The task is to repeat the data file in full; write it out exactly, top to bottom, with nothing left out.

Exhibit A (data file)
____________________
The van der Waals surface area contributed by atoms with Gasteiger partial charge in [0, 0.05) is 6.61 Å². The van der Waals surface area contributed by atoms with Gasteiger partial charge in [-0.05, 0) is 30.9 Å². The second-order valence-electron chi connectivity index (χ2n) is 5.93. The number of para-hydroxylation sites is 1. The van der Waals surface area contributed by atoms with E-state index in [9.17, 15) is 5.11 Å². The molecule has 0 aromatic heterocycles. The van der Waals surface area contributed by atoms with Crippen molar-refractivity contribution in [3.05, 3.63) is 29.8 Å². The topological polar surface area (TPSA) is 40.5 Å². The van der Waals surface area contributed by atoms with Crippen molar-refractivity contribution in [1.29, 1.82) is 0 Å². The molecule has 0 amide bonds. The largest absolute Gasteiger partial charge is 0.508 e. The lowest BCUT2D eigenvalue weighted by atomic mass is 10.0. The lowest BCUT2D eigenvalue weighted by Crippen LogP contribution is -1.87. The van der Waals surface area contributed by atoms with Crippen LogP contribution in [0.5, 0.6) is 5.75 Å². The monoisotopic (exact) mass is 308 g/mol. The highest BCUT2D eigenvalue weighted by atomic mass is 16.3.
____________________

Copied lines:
The van der Waals surface area contributed by atoms with Gasteiger partial charge in [0, 0.05) is 6.61 Å². The van der Waals surface area contributed by atoms with Gasteiger partial charge in [-0.05, 0) is 30.9 Å². The second-order valence-electron chi connectivity index (χ2n) is 5.93. The number of para-hydroxylation sites is 1. The van der Waals surface area contributed by atoms with E-state index in [9.17, 15) is 5.11 Å². The molecule has 0 aromatic heterocycles. The van der Waals surface area contributed by atoms with Crippen molar-refractivity contribution in [3.05, 3.63) is 29.8 Å². The topological polar surface area (TPSA) is 40.5 Å². The van der Waals surface area contributed by atoms with Crippen molar-refractivity contribution in [1.29, 1.82) is 0 Å². The molecule has 0 amide bonds. The largest absolute Gasteiger partial charge is 0.508 e. The lowest BCUT2D eigenvalue weighted by atomic mass is 10.0. The lowest BCUT2D eigenvalue weighted by Crippen LogP contribution is -1.87. The van der Waals surface area contributed by atoms with Crippen LogP contribution in [0.5, 0.6) is 5.75 Å². The monoisotopic (exact) mass is 308 g/mol. The highest BCUT2D eigenvalue weighted by atomic mass is 16.3.